Negatives of consolidating student loans
More than 40 million Americans have student loan debt.On average, 2015 graduates left their campus with more than $35,000 in debt that they are responsible for paying back.
If you have the ability to make a lump-sum payment or consolidate these loans, you may want to look at your options.A lower interest rate over 5 or 10 extra years can add up to more total interest paid over the life of the loan than you would have paid had you stuck with your higher-interest, but shorter-term loan.Make sure you’re you are considering your budget for all your needs and goals.Consolidating federal student loans may be a good strategy to lower monthly payments or to get out of default, but it is not always a good idea.As you weigh the pros and cons, keep in mind that timing is critical.Dealing with one lender and one lump sum of debt can simplify the repayment process.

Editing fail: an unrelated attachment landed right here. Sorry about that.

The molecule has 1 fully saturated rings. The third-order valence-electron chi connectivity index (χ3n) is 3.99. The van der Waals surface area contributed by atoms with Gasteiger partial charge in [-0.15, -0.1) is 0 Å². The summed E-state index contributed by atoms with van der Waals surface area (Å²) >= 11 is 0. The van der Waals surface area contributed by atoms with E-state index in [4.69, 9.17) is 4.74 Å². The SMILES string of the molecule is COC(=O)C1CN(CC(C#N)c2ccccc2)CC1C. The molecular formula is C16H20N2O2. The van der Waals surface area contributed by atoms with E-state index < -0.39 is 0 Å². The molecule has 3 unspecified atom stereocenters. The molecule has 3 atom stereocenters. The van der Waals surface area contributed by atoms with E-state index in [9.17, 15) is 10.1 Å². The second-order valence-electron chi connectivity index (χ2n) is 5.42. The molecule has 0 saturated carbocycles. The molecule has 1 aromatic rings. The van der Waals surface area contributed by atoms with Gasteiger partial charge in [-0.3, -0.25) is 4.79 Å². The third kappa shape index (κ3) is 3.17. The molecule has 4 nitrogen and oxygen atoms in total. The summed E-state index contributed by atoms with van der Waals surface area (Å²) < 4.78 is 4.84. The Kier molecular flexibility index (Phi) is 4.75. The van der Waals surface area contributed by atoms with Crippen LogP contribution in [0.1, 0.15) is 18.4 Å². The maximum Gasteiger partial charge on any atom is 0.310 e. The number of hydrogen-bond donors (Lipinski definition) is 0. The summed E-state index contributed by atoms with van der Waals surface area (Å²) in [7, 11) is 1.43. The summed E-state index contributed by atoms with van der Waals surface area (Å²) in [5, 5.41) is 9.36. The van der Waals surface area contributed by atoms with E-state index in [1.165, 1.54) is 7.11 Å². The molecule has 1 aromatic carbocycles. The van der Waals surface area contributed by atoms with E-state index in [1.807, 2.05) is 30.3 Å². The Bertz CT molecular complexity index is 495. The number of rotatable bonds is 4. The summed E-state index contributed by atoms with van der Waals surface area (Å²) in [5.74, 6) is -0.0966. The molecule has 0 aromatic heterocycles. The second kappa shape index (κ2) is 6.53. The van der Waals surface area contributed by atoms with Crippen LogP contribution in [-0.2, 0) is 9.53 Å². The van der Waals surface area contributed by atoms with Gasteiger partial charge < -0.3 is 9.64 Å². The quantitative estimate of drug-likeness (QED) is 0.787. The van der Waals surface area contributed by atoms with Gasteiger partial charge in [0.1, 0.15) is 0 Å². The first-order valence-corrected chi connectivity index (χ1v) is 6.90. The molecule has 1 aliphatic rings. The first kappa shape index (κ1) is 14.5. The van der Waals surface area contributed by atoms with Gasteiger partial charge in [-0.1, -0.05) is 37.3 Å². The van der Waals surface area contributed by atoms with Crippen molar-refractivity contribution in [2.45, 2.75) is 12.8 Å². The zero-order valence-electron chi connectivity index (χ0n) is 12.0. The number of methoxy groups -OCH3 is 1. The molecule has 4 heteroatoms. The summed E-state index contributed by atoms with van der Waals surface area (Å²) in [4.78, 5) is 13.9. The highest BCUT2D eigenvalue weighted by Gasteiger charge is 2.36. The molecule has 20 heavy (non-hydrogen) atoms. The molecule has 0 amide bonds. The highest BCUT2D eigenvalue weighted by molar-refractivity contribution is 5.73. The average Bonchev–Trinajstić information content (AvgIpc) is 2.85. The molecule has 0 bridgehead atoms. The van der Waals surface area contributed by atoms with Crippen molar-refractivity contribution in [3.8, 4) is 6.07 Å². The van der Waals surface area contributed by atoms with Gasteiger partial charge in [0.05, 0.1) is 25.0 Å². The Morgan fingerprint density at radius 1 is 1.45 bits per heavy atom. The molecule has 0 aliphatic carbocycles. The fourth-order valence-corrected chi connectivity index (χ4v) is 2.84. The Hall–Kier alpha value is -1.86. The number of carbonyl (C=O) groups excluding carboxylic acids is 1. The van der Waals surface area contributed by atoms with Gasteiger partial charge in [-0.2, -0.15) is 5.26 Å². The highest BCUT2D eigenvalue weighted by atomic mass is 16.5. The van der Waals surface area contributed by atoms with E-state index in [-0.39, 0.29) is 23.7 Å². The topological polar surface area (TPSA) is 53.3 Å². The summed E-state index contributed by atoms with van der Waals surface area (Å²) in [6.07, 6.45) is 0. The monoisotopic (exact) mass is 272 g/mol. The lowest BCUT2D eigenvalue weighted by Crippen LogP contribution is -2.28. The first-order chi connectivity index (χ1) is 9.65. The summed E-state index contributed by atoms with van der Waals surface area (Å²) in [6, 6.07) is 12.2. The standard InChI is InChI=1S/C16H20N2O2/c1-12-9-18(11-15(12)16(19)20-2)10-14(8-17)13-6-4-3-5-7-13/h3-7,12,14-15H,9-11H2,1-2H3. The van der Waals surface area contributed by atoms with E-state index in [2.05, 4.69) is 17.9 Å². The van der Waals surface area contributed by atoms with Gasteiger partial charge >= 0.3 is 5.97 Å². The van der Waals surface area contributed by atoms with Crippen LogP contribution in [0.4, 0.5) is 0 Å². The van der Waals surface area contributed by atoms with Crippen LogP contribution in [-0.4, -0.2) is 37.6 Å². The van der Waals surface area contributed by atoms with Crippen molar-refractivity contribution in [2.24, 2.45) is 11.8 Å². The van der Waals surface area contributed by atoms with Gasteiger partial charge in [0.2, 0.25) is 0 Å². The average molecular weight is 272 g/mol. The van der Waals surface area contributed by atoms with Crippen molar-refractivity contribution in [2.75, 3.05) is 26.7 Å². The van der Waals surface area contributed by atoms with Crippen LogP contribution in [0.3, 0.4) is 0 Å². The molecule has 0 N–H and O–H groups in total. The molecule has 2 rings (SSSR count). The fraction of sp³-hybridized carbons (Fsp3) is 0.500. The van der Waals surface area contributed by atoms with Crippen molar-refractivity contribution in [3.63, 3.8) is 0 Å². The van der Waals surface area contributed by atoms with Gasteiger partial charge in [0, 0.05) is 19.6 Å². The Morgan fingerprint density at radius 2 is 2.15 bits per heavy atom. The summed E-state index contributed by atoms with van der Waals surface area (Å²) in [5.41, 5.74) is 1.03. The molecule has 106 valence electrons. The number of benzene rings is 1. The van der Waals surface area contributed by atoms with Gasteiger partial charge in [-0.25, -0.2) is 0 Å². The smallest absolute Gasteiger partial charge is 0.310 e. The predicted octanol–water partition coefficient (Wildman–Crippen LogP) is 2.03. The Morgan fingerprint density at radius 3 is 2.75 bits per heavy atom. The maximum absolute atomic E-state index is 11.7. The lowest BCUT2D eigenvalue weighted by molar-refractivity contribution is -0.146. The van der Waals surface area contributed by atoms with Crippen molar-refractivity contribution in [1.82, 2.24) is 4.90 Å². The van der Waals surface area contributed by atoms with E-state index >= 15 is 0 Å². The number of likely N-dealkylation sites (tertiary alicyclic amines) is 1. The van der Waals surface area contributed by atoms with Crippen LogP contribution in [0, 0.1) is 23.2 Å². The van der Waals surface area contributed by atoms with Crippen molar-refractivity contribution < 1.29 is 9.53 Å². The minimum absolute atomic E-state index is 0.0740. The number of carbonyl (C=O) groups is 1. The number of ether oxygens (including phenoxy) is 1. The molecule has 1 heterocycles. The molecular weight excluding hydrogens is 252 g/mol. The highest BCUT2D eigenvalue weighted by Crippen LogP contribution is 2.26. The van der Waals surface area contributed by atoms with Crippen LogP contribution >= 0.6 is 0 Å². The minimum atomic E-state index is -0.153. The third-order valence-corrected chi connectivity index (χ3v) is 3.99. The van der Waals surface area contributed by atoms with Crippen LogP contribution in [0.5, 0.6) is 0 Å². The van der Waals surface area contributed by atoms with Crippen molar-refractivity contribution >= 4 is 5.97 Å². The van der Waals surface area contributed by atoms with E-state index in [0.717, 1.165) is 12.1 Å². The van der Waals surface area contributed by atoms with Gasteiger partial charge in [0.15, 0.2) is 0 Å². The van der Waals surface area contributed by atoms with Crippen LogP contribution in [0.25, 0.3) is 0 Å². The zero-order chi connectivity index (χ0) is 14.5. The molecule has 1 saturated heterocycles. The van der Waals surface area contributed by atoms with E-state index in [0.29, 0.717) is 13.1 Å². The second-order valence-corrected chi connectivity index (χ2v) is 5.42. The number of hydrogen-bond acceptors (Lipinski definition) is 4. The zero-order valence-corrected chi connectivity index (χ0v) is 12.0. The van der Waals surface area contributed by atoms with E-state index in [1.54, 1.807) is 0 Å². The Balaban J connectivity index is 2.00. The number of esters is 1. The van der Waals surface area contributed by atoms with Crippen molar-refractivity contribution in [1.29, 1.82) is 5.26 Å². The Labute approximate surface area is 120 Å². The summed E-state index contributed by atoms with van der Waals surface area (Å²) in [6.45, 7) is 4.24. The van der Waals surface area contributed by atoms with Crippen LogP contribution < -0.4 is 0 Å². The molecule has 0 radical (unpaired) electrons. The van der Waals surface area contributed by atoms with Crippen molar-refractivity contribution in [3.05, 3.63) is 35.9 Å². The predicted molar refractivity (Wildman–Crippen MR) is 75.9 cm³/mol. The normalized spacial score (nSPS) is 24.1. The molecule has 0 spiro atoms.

Even if you have several federal and several private student loans, you can consolidate that down to two lenders and two monthly payments. Before you consolidate your student loans, inquire about lender benefits so you do not lose any from the previous loans by merging them.
Under the Direct Loan Consolidation Program, you can consolidate Subsidized and Unsubsidized Stafford Loans, Supplemental Loans for Students (SLSs), Federally Insured Student Loans (FISLs), PLUS Loans, Direct Loans, Perkins Loans, Health Education Assistance Loans (HEALs), and just about any other type of federal student loan.
Loans that are not eligible for consolidation include state or private loans that are not federally guaranteed.
With just a few exceptions, you get only one chance to consolidate with the government loan programs.
WARNING: It is very dangerous to consolidate federal loans into a private consolidation loan.
Pushing the limits of your budget to get rid of your student loans forever can leave the rest of your finances in disarray.